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Sen. Kirsten Gillibrand (D-N.Y.) and Rep. Jackie Speier (D-Calif.) were among the members of Congress who introduced legislation on Wednesday addressing sexual harrassment on Capitol Hill. (Photo: Win McNamee/Getty Images)

#MeToo Act: New Bill Aimed at Combating Sexual Harrassment on Capitol Hill

"The culture in this country has been awakened to the fact that we have a serious epidemic in the workplace in all professions, in all walks of life, and it's incumbent upon those who are in authority to address it and address it swiftly."

Julia Conley

In the wake of widespread allegations of sexual harassment and assault across a number of industries, two members of Congress introduced legislation on Wednesday aimed at combating the problem on Capitol Hill.

The Me Too Act, named after the social media campaign that flooded Twitter and Facebook feeds in recent weeks and brought to light the frequency with which women from all walks of life cope with sexual harassment and assault, demands an overhaul of the complaint process women in Congress must navigate in order to report sexual misconduct.

"The system to address this problem is virtually unknown to most staffers, very confusing to navigate, and tilted against victims," said Sen. Kirsten Gillibrand (D-N.Y.) who joined with Rep. Jackie Speier (D-Calif.) to introduce the legislation.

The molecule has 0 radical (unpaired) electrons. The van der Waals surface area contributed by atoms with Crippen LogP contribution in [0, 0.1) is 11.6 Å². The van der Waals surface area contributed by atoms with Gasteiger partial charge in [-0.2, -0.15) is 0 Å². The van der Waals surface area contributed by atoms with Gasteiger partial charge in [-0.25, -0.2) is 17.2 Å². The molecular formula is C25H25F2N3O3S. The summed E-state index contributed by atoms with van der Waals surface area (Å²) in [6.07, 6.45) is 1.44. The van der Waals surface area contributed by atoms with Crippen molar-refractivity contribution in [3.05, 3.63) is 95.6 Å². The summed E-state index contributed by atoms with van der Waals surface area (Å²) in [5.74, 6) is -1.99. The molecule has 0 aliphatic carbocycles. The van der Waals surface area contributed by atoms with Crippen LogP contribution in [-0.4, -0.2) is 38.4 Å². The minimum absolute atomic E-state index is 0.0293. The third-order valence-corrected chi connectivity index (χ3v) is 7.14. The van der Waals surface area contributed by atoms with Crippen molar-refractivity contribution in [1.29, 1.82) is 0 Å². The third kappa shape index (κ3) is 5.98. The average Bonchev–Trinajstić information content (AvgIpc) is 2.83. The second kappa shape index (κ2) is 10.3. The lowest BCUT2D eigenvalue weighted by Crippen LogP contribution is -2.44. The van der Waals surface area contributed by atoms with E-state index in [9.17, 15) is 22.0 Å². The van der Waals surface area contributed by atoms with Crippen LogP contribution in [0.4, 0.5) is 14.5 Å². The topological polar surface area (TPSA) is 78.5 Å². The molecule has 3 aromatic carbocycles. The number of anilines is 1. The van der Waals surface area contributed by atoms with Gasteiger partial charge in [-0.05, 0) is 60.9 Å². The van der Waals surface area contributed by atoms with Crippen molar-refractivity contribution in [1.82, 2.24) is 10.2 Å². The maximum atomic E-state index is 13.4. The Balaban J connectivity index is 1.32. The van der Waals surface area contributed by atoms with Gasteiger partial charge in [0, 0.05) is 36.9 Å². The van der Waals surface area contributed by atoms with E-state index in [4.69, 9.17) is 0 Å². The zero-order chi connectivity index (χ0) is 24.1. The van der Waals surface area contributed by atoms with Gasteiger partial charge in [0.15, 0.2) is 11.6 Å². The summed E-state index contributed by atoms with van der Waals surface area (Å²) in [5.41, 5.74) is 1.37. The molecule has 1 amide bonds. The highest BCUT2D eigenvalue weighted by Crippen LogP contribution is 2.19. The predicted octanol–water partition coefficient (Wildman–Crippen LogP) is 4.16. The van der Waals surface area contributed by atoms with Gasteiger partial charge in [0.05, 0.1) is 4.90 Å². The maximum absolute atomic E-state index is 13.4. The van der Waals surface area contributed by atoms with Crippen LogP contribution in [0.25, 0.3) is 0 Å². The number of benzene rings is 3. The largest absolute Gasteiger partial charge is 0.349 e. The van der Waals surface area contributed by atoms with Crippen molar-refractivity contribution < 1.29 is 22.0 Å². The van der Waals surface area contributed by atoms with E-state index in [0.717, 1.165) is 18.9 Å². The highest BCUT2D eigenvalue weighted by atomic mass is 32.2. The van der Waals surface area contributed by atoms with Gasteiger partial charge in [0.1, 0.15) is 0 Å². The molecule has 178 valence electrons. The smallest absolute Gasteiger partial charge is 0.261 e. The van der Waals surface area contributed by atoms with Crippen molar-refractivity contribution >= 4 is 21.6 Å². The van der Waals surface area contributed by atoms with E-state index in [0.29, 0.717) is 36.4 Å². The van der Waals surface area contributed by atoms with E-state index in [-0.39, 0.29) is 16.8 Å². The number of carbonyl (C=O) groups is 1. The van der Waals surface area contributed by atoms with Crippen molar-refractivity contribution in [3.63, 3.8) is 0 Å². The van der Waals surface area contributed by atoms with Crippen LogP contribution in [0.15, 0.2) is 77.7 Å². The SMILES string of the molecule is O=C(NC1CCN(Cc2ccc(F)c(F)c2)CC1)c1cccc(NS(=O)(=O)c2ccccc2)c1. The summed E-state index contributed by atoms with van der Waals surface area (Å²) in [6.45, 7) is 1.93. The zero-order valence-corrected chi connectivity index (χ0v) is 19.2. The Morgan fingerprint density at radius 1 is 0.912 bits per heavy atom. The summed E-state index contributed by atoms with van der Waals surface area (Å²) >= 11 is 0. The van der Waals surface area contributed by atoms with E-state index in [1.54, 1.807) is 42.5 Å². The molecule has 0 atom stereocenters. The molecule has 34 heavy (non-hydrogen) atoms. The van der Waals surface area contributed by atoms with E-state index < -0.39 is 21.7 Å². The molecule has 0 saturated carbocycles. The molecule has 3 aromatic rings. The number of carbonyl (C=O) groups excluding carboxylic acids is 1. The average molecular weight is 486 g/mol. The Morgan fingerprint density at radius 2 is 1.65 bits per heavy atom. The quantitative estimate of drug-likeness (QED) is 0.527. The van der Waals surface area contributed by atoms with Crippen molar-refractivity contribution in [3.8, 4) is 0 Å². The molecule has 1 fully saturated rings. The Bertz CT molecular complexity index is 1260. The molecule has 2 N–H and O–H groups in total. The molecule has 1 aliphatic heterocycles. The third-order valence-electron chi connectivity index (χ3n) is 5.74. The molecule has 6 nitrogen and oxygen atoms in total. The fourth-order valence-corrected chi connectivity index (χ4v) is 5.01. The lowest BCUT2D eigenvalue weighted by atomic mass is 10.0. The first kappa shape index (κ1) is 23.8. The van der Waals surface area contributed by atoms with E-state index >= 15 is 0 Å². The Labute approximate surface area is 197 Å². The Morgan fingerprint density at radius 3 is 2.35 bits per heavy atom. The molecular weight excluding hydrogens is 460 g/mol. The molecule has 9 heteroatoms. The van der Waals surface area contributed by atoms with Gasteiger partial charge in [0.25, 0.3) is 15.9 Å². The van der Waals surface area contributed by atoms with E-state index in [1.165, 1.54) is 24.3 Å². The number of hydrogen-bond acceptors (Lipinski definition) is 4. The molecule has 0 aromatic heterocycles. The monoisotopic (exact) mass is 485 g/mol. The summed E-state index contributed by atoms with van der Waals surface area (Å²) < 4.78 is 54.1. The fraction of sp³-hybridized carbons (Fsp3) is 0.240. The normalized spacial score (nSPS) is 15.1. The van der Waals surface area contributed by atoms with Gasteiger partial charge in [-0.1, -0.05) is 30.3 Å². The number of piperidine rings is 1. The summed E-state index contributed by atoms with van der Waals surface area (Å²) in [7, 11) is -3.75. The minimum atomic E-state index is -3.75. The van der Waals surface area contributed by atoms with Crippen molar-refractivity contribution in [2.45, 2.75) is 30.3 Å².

Currently, Congress appears to do everything in its power to discourage victims from filing complaints. Anyone who wishes to file a harassment complaint against a member of Congress or staffer must spend up to 30 days in counseling, followed by mediation with the person they are accusing.

In mediation, Congress provides the accused person with an attorney while the accuser must provide his or her own legal counsel. The accuser is also required to sign a non-disclosure agreement, and after mediation a 30-90 day "cooling-off period" is imposed before he or she can make a formal complaint.

The Me Too Act would do away with the waiting period imposed on victims and end forced mediation.

Speier was one of several women in Congress who spoke publicly about the prevalence of sexual harassment in the nation's lawmaking body, saying Tuesday that she knew of two sitting members of Congress, one Democrat and one Republican, who had harassed staff members.

"The culture in this country has been awakened to the fact that we have a serious epidemic in the workplace in all professions, in all walks of life, and it's incumbent upon those who are in authority to address it and address it swiftly," said Speier.

Also on Tuesday, House Speaker Paul Ryan (R-Wis.) announced that the House would begin requiring sexual harassment awareness training for all members and staff members, and the Senate passed a measure last week mandating a similar program—but on Wednesday Gillibrand indicated to reporters on Capitol Hill that the entire system through which Congress handles sexual misconduct in its ranks is in need of revamping.

"There is a serious sexual harassment problem in Congress, and too many congressional offices are not taking this problem seriously at all," said the senator.

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